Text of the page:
(5)  Bobby Murray (Hot Spring, AR)

Murray won the first Bass Master Classic in 1971 on Lake Mead, NV. He was also the first angler to win on his “home lake,: Lake Ouachita in 1972. After winning a total of $1,978 in the 1973 season, his grand total earnings in B.A.S.S. events had risen to $18,513, third behind Roland Martin and Bill Dance. He had one top-5 finish in 1973 and did not enter the first event at the St. John’s River.

(6) David Lockhart (Fort Mitchell, AL)

Lockhart placed sixth in the AOY standing for the year earning $1,777.65 for his efforts. His total career B.A.S.S. winnings totaled $2,377.65. Neighbors with Tom Mann, he and the tackle manufacturer fishing Lake Eufaula in 1972 weighed a 25-bass stringer that weighed 155 pounds topped by a 13-02 Lockhart caught. He had one top-10 finish in 1973 and missed the Seminole Lunker event.

(7) Bill Dance (Memphis, TN)

Dance, second on the all-time money list for B.A.S.S. tournaments at $26,946.60, had won seven B.A.S.S. events at this time in his career. This after missing all of the ’71 season and part of the ’72 season. At the time he was the only angler to win back-to-back events twice, he did it the first time in 1968 and then repeated in 1970 – the year he won the first AOY award. He had two top-10 finishes in ’73 and missed the first event in Florida.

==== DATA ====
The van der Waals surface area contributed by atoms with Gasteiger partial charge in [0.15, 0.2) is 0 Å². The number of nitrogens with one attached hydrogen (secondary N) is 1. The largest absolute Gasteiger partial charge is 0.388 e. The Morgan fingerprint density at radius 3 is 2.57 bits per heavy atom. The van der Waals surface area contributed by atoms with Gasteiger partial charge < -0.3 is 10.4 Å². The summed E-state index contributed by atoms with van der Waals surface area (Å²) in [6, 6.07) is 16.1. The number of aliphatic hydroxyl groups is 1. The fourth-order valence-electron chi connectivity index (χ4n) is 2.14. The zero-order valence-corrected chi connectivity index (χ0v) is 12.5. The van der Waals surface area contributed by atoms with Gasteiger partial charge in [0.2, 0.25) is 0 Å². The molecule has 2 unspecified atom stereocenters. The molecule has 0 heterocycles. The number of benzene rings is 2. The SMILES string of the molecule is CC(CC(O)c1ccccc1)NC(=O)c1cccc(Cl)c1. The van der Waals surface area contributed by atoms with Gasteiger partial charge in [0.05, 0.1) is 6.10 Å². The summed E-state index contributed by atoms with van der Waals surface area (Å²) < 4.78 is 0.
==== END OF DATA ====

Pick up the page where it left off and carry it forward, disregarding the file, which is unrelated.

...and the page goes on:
(8) Glin Wells (Greenbrier, TN)

For the ever-consistent Wells’ the 1973 Classic was his third in a row. He missed the first two events of the year in Florida and Arkansas and had one top-10 finish for the year. Yet he was consistent enough in the other events to garner 136 points – good enough for eighth place. At the end of the season, his all-time B.A.S.S. earnings totaled $5,295.40.

(9) Ernest Neil (Jackson, MS)

Neil, owner of the Action Lure Company, fished the Classic in 1972 and had earned $1,946.90 fishing B.A.S.S. tournaments by the end of the ’73 season. He had one top-5 finish for the year and placed in the money in all events.

 

(10) Ricky Green (Arkadelphia, AR)

Green, who finished second in the ’72 Classic, missed two events in the 1973 season, had a second-place finish at Watts Bar, missed the Florida and Seminole events still accumulated enough points in the year to make the Classic in the tenth spot. His all-time earnings on the B.A.S.S. Tour were $6,967.80.

 

(11) Wallace Lea (Powersite, MO)